- Business - Commercial ports encourage environmentalism


Commercial ports encourage environmentalism

Should superyacht marinas adopt techniques that have worked in the commercial industry?

Many companies and organisations in the superyacht world are becoming attuned to the need for environmental initiatives. Whether this is a rigorous recycling campaign or initiatives to reduce plastic water consumption, yachting is slowly stepping up its engagement through a series of sustainability programmes. As an industry, we should praise those who are leading the way when it comes to eco-friendly initiatives, and potentially offer financial incentives to those who are actively working towards combating pollution and related issues.

Recently, there have been many examples of the commercial shipping world taking the lead to encourage progressive, environmentally-conscious actions. Commercial shipping is a huge industry and one that is a significant contributor to pollution worldwide; some reports suggest that one commercial ship produces the equivalent amount of pollution as 50 million cars. Millions of tonnes of produce, materials and cargo are moved across the globe via commercial ships, and until a more efficient way is discovered, it look as though this method of transport is here to stay. The development of ‘greener’ commercial ships is gaining traction, and many companies are adopting cleaner practices. As a result of this, many ports have introduced policies to encourage the berthing of more eco-friendly vessels.

The Port of Gothenburg recently announced the renewal of its port tariff discount for environmentally-friendly ships. As part of the scheme, vessels receive a 10 per cent discount on the port tariff if they are deemed to meet certain environmental standards. Vessels that run on liquified natural gas (also known as LNG, which is currently the ‘cleanest’ fuel available for large ships) received a 20 per cent discount. Prior to 2015 – when the environment policies were introduced – no LNG ships called at the Port of Gothenburg; in 2017 there were 111 calls from LNG vessels, and the port forecasts that this number will rise to 135 for 2018. This demonstrates that by rewarding vessels that have clean technology on board with financial incentives, there is a tangible way to attract more business, as well as positively influencing the environment.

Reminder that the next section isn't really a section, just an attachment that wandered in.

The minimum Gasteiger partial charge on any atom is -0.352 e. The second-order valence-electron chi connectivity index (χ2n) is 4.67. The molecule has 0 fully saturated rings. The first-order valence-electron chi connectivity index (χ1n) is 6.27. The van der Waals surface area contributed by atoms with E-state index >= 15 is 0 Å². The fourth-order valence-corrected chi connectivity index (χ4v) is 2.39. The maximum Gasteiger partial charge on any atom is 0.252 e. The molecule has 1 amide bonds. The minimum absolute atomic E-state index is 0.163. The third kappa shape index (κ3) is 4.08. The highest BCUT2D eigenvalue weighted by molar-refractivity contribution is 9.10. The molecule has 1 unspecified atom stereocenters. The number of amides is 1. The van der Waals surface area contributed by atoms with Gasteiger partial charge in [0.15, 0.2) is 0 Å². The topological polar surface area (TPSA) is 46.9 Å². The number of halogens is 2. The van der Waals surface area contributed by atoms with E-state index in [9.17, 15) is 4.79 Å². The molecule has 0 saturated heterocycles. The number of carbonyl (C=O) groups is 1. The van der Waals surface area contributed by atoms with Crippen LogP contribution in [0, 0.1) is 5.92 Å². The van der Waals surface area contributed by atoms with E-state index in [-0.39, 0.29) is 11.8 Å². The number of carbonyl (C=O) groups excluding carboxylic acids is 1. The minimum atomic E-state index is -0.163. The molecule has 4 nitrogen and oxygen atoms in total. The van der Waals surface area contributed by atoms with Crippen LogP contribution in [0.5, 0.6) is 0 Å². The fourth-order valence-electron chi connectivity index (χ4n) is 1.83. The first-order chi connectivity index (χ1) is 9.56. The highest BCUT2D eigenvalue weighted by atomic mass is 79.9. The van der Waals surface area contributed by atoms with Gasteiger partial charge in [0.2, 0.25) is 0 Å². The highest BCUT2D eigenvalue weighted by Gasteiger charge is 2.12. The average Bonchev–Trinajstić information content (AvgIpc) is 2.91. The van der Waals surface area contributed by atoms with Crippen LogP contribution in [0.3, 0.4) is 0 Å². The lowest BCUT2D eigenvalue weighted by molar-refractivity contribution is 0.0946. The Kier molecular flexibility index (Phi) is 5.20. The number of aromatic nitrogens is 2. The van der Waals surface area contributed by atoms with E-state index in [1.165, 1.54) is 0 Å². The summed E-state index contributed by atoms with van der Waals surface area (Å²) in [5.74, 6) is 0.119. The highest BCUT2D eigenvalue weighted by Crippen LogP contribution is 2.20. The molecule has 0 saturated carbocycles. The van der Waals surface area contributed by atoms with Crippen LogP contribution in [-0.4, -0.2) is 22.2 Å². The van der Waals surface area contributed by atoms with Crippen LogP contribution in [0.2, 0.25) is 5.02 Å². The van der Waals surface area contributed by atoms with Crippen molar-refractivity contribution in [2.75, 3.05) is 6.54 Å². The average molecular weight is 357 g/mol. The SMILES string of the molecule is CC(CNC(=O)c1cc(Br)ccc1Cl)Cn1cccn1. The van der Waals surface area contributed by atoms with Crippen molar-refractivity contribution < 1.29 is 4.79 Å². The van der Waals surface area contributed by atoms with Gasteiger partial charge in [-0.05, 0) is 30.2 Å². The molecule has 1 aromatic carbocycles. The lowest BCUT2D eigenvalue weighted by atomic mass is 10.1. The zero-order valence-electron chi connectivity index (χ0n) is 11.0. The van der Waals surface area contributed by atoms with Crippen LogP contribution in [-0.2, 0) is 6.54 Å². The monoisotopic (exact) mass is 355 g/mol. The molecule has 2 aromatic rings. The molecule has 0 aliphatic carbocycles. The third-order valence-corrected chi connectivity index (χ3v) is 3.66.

"This demonstrates that by rewarding vessels that have clean technology on board with financial incentives, there is a tangible way to attract more business, as well as positively influencing the environment."

Similarly, for vessels with lower emissions, the Port of London authority (PLA) introduced a discount on port charges in 2017. These vessels are rated based on an Environmental Shipping Index (ESI) score of 30, or above. This system is a method of ranking ships’ performance, which includes emissions of nitrogen oxide and carbon dioxide. The Port of Rotterdam recently announced a series of proposals that aim to continue its ongoing commitment to adhere to the EU’s climate targets. In a press statement, it outlined its commitment to promoting sustainable shipping. “The Port of Rotterdam aims to become an international frontrunner in the decarbonisation of maritime transport and has the ambition to improve the efficiency of port services and stimulate sustainable maritime shipping through facilitating the most promising digital innovations.”

Could the financial incentives outlined above be applied to superyacht marinas? As more superyachts are delivered that feature hybrid systems or ‘green’ technology, marinas could encourage them to visit by offering discounts or other perks. As outlined in a report by Engel & Völkers Yachting earlier on this year, many popular marinas are increasing their prices on an annual basis, in some cases by as much as 20 per cent. For a new marina, or one that is hoping to attract more business into the region, offering a discount to eco-friendly vessels could be an innovative way to encourage more visitors. As the Port of Gothenburg demonstrated, its campaign increased visitation by over 100 vessels.

When it comes to successful environmental initiatives, the superyacht market should look to other industries for inspiration. The commercial shipping world has pledged to reduce its environmental impact on the world, and these campaigns have been proven as a method to increase profits for ports. Rewarding eco-conscious vessels is a proactive initiative, and one that the superyacht market should seriously consider.


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Commercial ports encourage environmentalism


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